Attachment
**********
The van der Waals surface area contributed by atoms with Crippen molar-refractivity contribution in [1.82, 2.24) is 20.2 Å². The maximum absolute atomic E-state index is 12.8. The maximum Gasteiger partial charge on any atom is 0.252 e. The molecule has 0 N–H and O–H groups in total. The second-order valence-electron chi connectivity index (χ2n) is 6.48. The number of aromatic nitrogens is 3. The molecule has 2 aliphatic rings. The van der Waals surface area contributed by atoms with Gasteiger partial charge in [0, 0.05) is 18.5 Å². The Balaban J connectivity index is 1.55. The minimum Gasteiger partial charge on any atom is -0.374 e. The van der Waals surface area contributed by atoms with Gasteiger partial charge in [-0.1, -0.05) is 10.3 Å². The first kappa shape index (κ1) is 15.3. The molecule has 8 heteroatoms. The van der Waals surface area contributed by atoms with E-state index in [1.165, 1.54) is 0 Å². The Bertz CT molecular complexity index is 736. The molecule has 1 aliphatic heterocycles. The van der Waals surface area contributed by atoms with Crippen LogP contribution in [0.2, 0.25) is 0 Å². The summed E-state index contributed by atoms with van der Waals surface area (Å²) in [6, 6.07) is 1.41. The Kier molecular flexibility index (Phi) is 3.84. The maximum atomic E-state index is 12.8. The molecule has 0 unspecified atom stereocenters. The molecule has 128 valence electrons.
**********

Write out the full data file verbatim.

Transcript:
The van der Waals surface area contributed by atoms with Crippen molar-refractivity contribution in [1.82, 2.24) is 20.2 Å². The maximum absolute atomic E-state index is 12.8. The maximum Gasteiger partial charge on any atom is 0.252 e. The molecule has 0 N–H and O–H groups in total. The second-order valence-electron chi connectivity index (χ2n) is 6.48. The number of aromatic nitrogens is 3. The molecule has 2 aliphatic rings. The van der Waals surface area contributed by atoms with Gasteiger partial charge in [0, 0.05) is 18.5 Å². The Balaban J connectivity index is 1.55. The minimum Gasteiger partial charge on any atom is -0.374 e. The van der Waals surface area contributed by atoms with Gasteiger partial charge in [-0.1, -0.05) is 10.3 Å². The first kappa shape index (κ1) is 15.3. The molecule has 8 heteroatoms. The van der Waals surface area contributed by atoms with E-state index in [1.165, 1.54) is 0 Å². The Bertz CT molecular complexity index is 736. The molecule has 1 aliphatic heterocycles. The van der Waals surface area contributed by atoms with Crippen LogP contribution in [0.2, 0.25) is 0 Å². The summed E-state index contributed by atoms with van der Waals surface area (Å²) in [6, 6.07) is 1.41. The Kier molecular flexibility index (Phi) is 3.84. The maximum atomic E-state index is 12.8. The molecule has 0 unspecified atom stereocenters. The molecule has 128 valence electrons.